I’ve seen him. I see him every day.
    Seen him run outside looking for a place to hide from his father,
    the kid half naked and said to myself “O, what’s the matter here?”
    I’m tired of the excuses everybody uses, he’s their kid I stay out of it,
    but who gave you the right to do this?

    We live on Morgan Street;
    just ten feet between and his mother, I never see her,
    but her screams and cussing, I hear them every day.
    Threats like: “If you don’t mind I will beat on your behind,”
    “Slap you, slap you silly.”
    made me say, “O, what’s the matter here?”
    I’m tired of the excuses everybody uses, he’s your kid, do as you see fit,
    but get this through that I don’t approve of what you did to you own flesh and blood.

    “If you don’t sit on this chair straight
    I’ll take this belt from around my waist and don’t think that I won’t use it!”

    Answer me and take your time,
    what could be the awful crime he could do at such young an age?
    If I’m the only witness to your madness offer me some words to balance out what I see and what I hear.
    Oh these cold and lowly things that you do I suppose you do because he belongs to you
    and instead of love and the feel of warmth you’ve given him these cuts and sores don’t heal with time or with age.

    And I want to say “What’s the Matter here?”
    But I don’t dare say.

    • This is clearly about an ethical dilemma faced by a young, powerless individual. I’ve never heard the song… but it should be on the list… asking the question “What can I do when I KNOW “something’s the matter, but… don’t dare say?”

  3. I vote for the Beatles’ “Revolution” – res ipsa loquitor…

    You say you want a revolution
    Well, you know
    We all want to change the world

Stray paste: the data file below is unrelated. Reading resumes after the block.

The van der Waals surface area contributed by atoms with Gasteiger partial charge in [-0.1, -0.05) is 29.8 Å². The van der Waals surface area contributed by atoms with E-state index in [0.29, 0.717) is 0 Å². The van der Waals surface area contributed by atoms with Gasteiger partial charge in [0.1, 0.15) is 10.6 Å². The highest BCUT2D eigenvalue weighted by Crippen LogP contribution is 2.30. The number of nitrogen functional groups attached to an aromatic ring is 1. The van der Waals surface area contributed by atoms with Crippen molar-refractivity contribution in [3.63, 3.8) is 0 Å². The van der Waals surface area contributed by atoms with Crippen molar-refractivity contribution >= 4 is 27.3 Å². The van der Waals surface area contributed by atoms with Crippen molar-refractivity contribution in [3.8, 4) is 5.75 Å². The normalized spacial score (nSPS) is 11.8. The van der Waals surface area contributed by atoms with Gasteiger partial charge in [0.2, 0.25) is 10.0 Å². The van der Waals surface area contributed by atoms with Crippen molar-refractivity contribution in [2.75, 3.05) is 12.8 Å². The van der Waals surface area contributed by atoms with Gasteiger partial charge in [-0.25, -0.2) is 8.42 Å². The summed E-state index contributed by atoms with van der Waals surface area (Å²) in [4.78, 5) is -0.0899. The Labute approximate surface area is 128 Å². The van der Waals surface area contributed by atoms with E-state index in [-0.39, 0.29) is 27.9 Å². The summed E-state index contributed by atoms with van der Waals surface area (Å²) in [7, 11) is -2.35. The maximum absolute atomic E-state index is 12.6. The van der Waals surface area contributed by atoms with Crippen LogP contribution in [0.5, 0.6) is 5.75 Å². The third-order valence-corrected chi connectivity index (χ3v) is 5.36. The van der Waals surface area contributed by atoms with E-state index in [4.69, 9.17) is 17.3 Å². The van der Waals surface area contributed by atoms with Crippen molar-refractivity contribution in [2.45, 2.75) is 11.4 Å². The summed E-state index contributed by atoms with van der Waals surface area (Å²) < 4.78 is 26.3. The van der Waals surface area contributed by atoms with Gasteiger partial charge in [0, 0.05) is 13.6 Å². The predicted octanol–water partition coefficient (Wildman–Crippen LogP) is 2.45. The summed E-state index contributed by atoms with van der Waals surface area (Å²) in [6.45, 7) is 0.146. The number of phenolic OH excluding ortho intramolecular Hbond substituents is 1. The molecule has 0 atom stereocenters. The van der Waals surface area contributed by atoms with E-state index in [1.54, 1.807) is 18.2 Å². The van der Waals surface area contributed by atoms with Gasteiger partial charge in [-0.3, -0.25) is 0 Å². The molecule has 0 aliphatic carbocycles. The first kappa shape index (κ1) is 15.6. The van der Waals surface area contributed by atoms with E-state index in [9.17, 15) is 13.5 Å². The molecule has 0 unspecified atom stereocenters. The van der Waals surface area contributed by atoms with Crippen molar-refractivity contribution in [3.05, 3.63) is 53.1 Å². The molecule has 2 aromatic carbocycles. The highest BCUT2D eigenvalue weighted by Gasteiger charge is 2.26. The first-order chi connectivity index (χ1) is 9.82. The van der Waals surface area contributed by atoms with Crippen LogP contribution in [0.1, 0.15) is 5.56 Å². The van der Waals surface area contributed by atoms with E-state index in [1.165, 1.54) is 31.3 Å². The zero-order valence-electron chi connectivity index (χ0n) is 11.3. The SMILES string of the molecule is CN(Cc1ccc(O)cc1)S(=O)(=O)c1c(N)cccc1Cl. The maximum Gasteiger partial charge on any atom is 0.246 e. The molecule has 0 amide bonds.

You tell me that it’s evolution
    Well, you know
    We all want to change the world
    But when you talk about destruction
    Don’t you know that you can count me out
    Don’t you know it’s gonna be all right
    all right, all right

    You say you got a real solution
    Well, you know
    We’d all love to see the plan
    You ask me for a contribution
    Well, you know
    We’re doing what we can
    But when you want money
    for people with minds that hate
    All I can tell you is brother you have to wait
    Don’t you know it’s gonna be all right
    all right, all right

    ah, ah, ah, ah, ah…

    You say you’ll change the constitution
    Well, you know
    We all want to change your head
    You tell me it’s the institution
    Well, you know
    You better free you mind instead
    But if you go carrying pictures of chairman Mao
    You ain’t going to make it with anyone anyhow
    Don’t you know it’s gonna be all right
    all right, all right
    all right, all right, all right
    all right, all right, all right

  4. I think it is difficult to have a fleshed-out ethical dilemma and resolution in the typical 2-5 minutes that are normally allotted to a pop song. I think most would reside in either country or rap music, both of which do have more of a tendency to tell a story.

    They Might Be Giants have some good songs in general about various ethical situations.

    Arrested Development-Mr. Wendel (not judging a book by it’s cover)

    Slick Rick- Children’s Story- (crime, no matter how alluring, does not pay)

    Marvin Gaye- Inner City Blues/What’s Going On/Mercy, Mercy Me (economic policy, police brutality, importance of taking care of the environment)

    Public Enemy- Fight the Power (the importance of protest)

    Michael Jackson- Man in the Mirror (change begins with one person)

  5. I’ve been lurking for a while, but this is a topic where I can contribute. 🙂

    Try “The Riddle” from Five for Fighting. Or a bunch of others from the same guy (John Ondrasik, Five for Fighting is his stage name); another favorite of mine is “World”.

    Thanks Jack for your work, keep it up!